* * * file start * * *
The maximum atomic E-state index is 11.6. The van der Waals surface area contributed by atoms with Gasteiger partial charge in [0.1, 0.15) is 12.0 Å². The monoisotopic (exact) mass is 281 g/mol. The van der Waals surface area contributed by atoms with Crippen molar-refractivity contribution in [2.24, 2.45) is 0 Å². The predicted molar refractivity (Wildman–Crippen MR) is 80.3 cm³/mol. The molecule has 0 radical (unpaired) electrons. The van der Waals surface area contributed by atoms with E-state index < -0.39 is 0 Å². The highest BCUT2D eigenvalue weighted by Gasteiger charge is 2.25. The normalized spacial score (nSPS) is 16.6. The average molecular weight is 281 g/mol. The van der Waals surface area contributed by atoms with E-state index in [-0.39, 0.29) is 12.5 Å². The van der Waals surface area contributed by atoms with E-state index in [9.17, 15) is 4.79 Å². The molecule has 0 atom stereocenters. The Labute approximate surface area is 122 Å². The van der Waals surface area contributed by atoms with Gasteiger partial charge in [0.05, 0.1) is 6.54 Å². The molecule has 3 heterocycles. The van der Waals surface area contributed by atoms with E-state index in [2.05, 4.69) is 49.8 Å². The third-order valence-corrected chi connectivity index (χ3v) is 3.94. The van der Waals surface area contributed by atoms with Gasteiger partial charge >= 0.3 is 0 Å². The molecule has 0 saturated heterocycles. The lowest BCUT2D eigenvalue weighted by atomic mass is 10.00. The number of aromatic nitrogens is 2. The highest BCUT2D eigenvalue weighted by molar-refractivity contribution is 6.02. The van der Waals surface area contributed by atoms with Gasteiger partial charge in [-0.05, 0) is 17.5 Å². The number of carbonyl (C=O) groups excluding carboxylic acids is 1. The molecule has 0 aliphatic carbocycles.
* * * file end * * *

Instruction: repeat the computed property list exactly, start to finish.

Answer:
The maximum atomic E-state index is 11.6. The van der Waals surface area contributed by atoms with Gasteiger partial charge in [0.1, 0.15) is 12.0 Å². The monoisotopic (exact) mass is 281 g/mol. The van der Waals surface area contributed by atoms with Crippen molar-refractivity contribution in [2.24, 2.45) is 0 Å². The predicted molar refractivity (Wildman–Crippen MR) is 80.3 cm³/mol. The molecule has 0 radical (unpaired) electrons. The van der Waals surface area contributed by atoms with E-state index < -0.39 is 0 Å². The highest BCUT2D eigenvalue weighted by Gasteiger charge is 2.25. The normalized spacial score (nSPS) is 16.6. The average molecular weight is 281 g/mol. The van der Waals surface area contributed by atoms with E-state index in [-0.39, 0.29) is 12.5 Å². The van der Waals surface area contributed by atoms with E-state index in [9.17, 15) is 4.79 Å². The molecule has 0 atom stereocenters. The Labute approximate surface area is 122 Å². The van der Waals surface area contributed by atoms with Gasteiger partial charge in [0.05, 0.1) is 6.54 Å². The molecule has 3 heterocycles. The van der Waals surface area contributed by atoms with E-state index in [2.05, 4.69) is 49.8 Å². The third-order valence-corrected chi connectivity index (χ3v) is 3.94. The van der Waals surface area contributed by atoms with Gasteiger partial charge >= 0.3 is 0 Å². The molecule has 0 saturated heterocycles. The lowest BCUT2D eigenvalue weighted by atomic mass is 10.00. The number of aromatic nitrogens is 2. The highest BCUT2D eigenvalue weighted by molar-refractivity contribution is 6.02. The van der Waals surface area contributed by atoms with Gasteiger partial charge in [-0.05, 0) is 17.5 Å². The number of carbonyl (C=O) groups excluding carboxylic acids is 1. The molecule has 0 aliphatic carbocycles.